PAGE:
Vantage Point Fizzics ‘R Us


A shipment of Liberty Civil Defense “light and fast” ammo
got Tom thinking about the whole speed versus heft thing.

I’m not a physicist, but I did read Astrophysics for People in a Hurry by Neil deGrasse Tyson. He attempts to explain such things as how, at the moment before the Big Bang, all of the matter and energy in the known universe was contained in a space a trillionth the size of the period that ends this sentence. Now that I think about it, trying to wrap my head around stuff like that is likely why I’m not a physicist. I can’t even comprehend a miniature Reese’s Peanut Butter Cup being packed into a wrapper that small, much less the sum total of all stuff that ever existed anywhere in the cosmos.

While the deGrasse Tysons and Hawkings of the world can ponder the great expanse in their studies, we mere mortals can make more practical use of the physical sciences for our shooting activities.

Smokin’ Fast

The folks at Liberty Ammunition recently sent me some Civil Defense ammo. As a quick refresher, the ballistic theory behind this particular ammo style is “light and fast.”

The 9mm uses a 50-grain projectile, so you’d expect it to carry more velocity than the more traditional projectiles weighing over twice as much. Fired from a 9mm 1911, I measured this one at 2,063 fps — significantly faster than Maverick’s F/A-18 Hornet (1,745 fps).
The .357 SIG version also uses a 50-grain projectile, and given the larger case size, you’d expect it to make the 9mm look slow. It does. I clocked this one from a SIG P320 at 2,404 fps.

I also tried some of the “heavy” stuff. The 10mm offering uses a really chunky projectile, weighing in at a whopping 60 grains. From a Springfield 1911, it measured 2,377 fps.

Let’s stop and think about that for a hot second. We’re talking low-end rifle speeds. Or if you’re a Top Gun fanatic, over Mach 2. If I hadn’t just read an astrophysics for dummies book, I might have asked a stupid question like, “Are there two sonic booms when you shoot it?”

Light, Fast, Heavy, Slow?

All of this got me thinking about the never-ending debate of which is better — heavy and slow bullets like a .45, or something lighter but much faster, like maybe a Civil Defense round. Yeah, we all know a stray .45 ACP round destroyed the city of Dresden in WWII, but that’s just one anecdote — we need more information to settle the debate.

The 9mm Civil Defense round (left) weighs just 50 grains but moves along at
2,063 fps compared to a 230-grain .45ACP, which flies at a leisurely 850 or so.

No Favors

Pondering this and how many .45 bullets can be squished into the size of a period, it occurred to me that we don’t help ourselves with how we rate ammunition.

The traditional standard is “energy,” meaning kinetic energy. Lots of 9mm rounds have “energy” of 340 or so to 400 foot-pounds for the hot loads. A traditional 230-grain .45 ACP moving at 850 fps generates 369 ft-lbs. You get the idea. But what does that tell us? I put forth … not the whole picture.

Energy Vs. Momentum

Let’s make an oversimplified and likely defective analogy. All you physicists out there, no need to send the correction emails; we’re just dealing in gross illustrations.

One might think of kinetic energy as destructive power, like an electric drill. It’s moving fast and will wreak havoc on drywall, a 2×4 or a bowl of Jello. But on its own, it will not knock down said objects or fling them into oblivion like movie characters hit by handgun rounds. Except maybe the Jello.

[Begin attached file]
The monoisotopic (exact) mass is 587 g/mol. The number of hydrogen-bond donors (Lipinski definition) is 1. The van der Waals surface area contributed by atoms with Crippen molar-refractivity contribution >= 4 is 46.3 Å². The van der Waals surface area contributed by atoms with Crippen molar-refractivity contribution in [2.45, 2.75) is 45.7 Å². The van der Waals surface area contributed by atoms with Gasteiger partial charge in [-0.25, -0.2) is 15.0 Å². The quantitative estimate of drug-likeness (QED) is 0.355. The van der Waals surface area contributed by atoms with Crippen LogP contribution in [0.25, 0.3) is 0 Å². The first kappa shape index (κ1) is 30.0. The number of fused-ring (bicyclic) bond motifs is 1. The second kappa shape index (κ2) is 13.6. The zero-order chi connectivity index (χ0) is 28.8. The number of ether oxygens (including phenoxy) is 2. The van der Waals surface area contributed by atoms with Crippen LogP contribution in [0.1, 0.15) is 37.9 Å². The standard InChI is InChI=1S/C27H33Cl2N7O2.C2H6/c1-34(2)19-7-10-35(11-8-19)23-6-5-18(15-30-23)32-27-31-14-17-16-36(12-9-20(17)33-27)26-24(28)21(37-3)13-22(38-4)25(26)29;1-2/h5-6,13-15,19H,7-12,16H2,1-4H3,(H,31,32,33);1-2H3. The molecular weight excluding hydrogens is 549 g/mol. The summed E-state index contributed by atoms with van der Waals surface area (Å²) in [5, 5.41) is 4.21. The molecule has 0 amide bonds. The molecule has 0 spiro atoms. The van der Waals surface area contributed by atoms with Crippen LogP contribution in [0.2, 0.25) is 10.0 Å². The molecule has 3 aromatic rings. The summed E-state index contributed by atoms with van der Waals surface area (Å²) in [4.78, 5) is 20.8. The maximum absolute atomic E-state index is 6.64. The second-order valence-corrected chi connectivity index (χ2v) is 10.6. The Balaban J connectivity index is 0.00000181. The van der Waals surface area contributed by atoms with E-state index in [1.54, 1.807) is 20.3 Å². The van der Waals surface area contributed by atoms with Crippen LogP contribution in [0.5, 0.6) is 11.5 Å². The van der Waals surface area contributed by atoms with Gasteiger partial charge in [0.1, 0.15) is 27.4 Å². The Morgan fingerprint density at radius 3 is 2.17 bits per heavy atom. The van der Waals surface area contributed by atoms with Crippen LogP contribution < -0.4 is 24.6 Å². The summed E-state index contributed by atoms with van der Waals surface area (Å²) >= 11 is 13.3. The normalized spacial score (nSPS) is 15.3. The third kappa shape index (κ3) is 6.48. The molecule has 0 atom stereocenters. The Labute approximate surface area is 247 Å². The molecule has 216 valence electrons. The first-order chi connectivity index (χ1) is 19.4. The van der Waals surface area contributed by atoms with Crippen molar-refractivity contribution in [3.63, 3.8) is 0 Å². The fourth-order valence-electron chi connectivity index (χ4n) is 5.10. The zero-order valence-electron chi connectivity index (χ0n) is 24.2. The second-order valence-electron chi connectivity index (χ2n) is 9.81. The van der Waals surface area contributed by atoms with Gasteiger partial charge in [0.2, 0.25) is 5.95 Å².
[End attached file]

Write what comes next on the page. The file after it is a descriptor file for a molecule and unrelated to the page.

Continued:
For momentum, I’d use a rough description of “the ability to move an object.” If you roll a golf ball at a bowling pin, the effect will be far less drastic than hurling a 16-pounder at the same velocity because the momentum is dramatically different.


If you look at the math behind kinetic energy, measured in ft-lbs., it emphasizes velocity. You calculate it as one-half times mass times velocity squared. This is precisely why a 9mm easily matches the “energy” of a .45 ACP bullet twice as heavy. It also explains why a .223 Remington cartridge, with its puny little 55-grain bullet, generates almost three times as much energy (1,100 ft-lbs.) as a 9mm or .45 ACP.


On the other hand, momentum weighs mass and velocity equally — the equation is — mass times velocity. The weight of the bullet counts a lot more in the numerical result.

For example, a 9mm 124-grain bullet moving at 1,150 fps has about the same energy as a .45 ACP traveling 850 fps (364.2 vs. 369 ft-lbs.), but the .45 has roughly a third more momentum (27.93 vs. 20.37 lb.-ft/sec). There — a victory for the big and slow ballistics crowd!

But … momentum doesn’t tell the whole picture either. The momentum of a 115-grain 6.8 SPC round traveling at 2,675 fps (43.95 lb.-ft/sec) is almost exactly the same as nine bananas dropped from six feet (44.21 lb.-ft/sec). I’ll elect to stand in front of the bananas, given the choice.

The Answer?

I suppose we could launch an extensive campaign to encourage ammo manufacturers to print both measurements on the box. That might prevent confusing implications resulting from our traditional ammo power measurement. As we all know, a pro bowler wings a 16-lb. ball at almost 18 miles per hour. That generates approximately the same kinetic energy as a .380 ACP, and a single .380 ain’t knockin’ down all 10 pins. If it were clear the bowling ball delivered 422.4 lb.-feet /sec of momentum, compared to just 12.21 for the .380, things would make a lot more sense.

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